Puppy Thievery

We have talked of Scout’s thievery before, her habit of stealing things and delivering them to us like unrequested gifts. “I found your gloves, Mom!” Sometimes though, like this morning, Scout chooses not to deliver her discoveries, and instead to destroy them.

This morning I was getting ready for work when I heard a noise. I called Scout’s name and she didn’t come, so I went in the direction of the noise, the office. There on the floor were three photo-booth strips taken when B and I were freshman in college. We’d gone on a spring break trip to the coast with a friend, and taken three strips of photos in a photo booth by the coast. She’d shredded them. Tiny little strips of B’s face and my face and our friend’s face dotted the carpet. Scout slinked out of the room when I entered. I sat on the floor and called her quietly back in. She came and sat next to me, her head lowered. It was obvious that she understood she’d disappointed me.

I told her, firmly but without raising my voice, No and Bad Dog, and then she watched as I picked up each piece. She looked devastated, but I didn’t pet her. I set the shredded photos on the table and closed the office door behind me.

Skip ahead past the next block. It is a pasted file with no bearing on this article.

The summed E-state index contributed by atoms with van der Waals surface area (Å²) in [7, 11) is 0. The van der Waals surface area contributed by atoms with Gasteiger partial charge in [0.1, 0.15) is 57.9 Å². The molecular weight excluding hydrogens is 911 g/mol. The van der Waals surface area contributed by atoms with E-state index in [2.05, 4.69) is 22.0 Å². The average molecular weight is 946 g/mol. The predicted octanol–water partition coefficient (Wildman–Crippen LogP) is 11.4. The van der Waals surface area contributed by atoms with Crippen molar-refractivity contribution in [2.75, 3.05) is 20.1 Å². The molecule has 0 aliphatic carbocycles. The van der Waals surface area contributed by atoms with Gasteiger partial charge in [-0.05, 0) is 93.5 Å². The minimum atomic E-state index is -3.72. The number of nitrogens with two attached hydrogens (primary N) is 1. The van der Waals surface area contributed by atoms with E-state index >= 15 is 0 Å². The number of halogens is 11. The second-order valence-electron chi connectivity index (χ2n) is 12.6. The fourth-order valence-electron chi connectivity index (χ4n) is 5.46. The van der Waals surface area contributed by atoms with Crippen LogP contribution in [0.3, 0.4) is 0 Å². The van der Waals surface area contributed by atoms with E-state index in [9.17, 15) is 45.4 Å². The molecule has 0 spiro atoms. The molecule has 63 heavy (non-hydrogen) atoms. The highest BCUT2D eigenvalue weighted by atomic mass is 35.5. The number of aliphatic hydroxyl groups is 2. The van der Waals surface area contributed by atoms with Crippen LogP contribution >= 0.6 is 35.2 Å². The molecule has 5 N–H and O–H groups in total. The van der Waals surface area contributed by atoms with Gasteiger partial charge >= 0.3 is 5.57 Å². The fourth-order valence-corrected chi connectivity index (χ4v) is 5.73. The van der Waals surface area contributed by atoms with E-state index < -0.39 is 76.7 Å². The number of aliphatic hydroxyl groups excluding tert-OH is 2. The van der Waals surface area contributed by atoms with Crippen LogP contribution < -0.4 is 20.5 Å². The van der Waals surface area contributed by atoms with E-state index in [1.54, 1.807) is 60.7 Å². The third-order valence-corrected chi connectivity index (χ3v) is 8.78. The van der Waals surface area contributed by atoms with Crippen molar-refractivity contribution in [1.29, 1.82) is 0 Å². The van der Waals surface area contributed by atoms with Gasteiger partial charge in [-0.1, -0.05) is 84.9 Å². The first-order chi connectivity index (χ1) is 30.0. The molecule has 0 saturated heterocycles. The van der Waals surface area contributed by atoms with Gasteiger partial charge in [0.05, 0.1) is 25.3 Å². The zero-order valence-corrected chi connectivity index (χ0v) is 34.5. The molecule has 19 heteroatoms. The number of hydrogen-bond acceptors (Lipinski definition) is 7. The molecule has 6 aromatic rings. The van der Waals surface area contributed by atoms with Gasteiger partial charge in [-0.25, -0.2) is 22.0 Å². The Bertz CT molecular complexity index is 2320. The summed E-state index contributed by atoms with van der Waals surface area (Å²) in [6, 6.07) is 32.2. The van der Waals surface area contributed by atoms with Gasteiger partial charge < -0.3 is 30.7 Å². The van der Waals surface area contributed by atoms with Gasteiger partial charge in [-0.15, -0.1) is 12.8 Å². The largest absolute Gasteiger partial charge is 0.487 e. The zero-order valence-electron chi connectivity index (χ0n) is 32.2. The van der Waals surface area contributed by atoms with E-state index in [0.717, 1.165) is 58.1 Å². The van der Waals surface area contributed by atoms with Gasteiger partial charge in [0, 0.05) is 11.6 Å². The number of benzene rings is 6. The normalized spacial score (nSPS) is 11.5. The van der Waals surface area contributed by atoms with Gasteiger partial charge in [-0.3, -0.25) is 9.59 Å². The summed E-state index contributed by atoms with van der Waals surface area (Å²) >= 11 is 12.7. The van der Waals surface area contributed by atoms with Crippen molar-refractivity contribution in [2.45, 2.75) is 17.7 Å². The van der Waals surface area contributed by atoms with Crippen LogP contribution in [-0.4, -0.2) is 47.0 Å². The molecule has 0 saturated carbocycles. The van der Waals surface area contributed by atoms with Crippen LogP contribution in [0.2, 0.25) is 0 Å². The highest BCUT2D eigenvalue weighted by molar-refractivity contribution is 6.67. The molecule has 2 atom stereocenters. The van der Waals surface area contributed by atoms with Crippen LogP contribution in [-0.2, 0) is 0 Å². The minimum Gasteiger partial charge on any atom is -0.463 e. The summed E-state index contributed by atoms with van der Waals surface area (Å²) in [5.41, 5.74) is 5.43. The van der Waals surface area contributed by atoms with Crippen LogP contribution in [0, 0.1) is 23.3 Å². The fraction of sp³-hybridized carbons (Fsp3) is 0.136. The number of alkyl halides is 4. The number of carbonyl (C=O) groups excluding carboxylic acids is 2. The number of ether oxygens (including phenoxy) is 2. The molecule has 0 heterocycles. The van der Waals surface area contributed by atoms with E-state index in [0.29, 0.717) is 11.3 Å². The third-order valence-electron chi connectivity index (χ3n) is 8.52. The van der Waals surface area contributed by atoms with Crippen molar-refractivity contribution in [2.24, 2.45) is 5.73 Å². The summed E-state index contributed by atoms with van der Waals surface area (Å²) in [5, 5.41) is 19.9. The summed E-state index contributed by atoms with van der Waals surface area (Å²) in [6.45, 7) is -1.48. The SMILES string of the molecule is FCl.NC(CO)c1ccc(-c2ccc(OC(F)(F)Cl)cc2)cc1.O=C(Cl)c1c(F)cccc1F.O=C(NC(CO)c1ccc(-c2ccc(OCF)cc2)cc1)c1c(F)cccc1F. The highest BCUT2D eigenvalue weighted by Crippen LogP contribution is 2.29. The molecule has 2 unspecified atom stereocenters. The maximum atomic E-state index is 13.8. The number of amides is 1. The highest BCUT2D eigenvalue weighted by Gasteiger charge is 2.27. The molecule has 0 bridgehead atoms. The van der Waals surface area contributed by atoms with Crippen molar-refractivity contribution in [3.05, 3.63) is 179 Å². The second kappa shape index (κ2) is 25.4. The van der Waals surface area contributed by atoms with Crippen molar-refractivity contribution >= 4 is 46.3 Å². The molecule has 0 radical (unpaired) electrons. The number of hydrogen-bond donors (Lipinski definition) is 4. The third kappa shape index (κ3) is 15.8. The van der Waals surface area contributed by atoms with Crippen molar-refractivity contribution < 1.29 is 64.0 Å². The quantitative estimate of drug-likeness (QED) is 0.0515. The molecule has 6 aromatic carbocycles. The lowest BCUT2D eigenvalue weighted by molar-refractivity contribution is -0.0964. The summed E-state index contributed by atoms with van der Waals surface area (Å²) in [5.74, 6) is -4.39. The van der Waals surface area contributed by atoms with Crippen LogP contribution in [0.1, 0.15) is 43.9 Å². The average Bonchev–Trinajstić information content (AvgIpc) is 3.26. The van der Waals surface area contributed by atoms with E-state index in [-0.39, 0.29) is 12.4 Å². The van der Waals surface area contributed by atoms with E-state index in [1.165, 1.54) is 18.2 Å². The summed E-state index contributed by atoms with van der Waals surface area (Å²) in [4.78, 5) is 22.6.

She followed me back into the bedroom and laid on her bed, looking miserable. A few minutes later, I gave her some loving, and she cheered up.

I’m not anticipating this little moment of understanding to rid Scout of her stealing habit. To be honest, I don’t really know how to handle the habit at all. Most of the time, at least when she chooses to deliver her objects instead of devour them, Scout is very proud of herself and no matter the amount of admonishment, her tails keeps on wagging. But how to get her to leave the important things, like my computer’s new wireless Apple mouse, which she has stolen twice, alone?


4 responses to “Puppy Thievery

  1. Donna and the Dogs August 10, 2011 at 5:49 pm

    That’s awful, and I totally empathize. Think prevention rather than cure. Maybe baby gate her in the same room where you are, or tether her to you, so you can correct her the moment she goes for something she shouldn’t have? Toby needed direct supervision for nearly a year, otherwise the moment he was left alone he would find something to shred. He did grow out of it though, or learned, or whatever – so there is hope!

  2. puppymakes4 August 10, 2011 at 9:46 pm

    I think you’re right, Donna. It’s hard because right now when she acts so grown up I want to give her space, but then she proves that she isn’t ready for it yet.

  3. ForPetsSake August 10, 2011 at 11:27 pm

    hmm…. tough one. I think you handled this just right. Calm, assertive – a closed door = restriction. Give it time and keep being patient. I agree wholeheartedly with baby gates!!

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